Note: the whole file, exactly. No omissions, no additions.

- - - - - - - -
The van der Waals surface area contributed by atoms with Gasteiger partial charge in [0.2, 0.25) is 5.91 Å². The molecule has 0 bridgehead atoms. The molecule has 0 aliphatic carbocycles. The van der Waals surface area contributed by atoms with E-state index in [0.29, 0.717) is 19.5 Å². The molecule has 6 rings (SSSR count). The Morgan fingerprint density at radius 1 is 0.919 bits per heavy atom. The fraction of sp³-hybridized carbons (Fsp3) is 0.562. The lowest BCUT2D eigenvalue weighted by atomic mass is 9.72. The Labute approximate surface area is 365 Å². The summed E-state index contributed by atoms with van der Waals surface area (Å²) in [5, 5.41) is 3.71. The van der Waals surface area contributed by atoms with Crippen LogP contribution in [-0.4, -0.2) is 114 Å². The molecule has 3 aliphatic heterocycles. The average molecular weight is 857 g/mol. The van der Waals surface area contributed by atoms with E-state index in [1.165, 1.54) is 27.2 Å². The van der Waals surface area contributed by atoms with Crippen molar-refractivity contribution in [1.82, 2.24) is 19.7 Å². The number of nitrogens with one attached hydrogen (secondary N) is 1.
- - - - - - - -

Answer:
The van der Waals surface area contributed by atoms with Gasteiger partial charge in [0.2, 0.25) is 5.91 Å². The molecule has 0 bridgehead atoms. The molecule has 0 aliphatic carbocycles. The van der Waals surface area contributed by atoms with E-state index in [0.29, 0.717) is 19.5 Å². The molecule has 6 rings (SSSR count). The Morgan fingerprint density at radius 1 is 0.919 bits per heavy atom. The fraction of sp³-hybridized carbons (Fsp3) is 0.562. The lowest BCUT2D eigenvalue weighted by atomic mass is 9.72. The Labute approximate surface area is 365 Å². The summed E-state index contributed by atoms with van der Waals surface area (Å²) in [5, 5.41) is 3.71. The van der Waals surface area contributed by atoms with Crippen LogP contribution in [-0.4, -0.2) is 114 Å². The molecule has 3 aliphatic heterocycles. The average molecular weight is 857 g/mol. The van der Waals surface area contributed by atoms with E-state index in [1.165, 1.54) is 27.2 Å². The van der Waals surface area contributed by atoms with Crippen molar-refractivity contribution in [1.82, 2.24) is 19.7 Å². The number of nitrogens with one attached hydrogen (secondary N) is 1.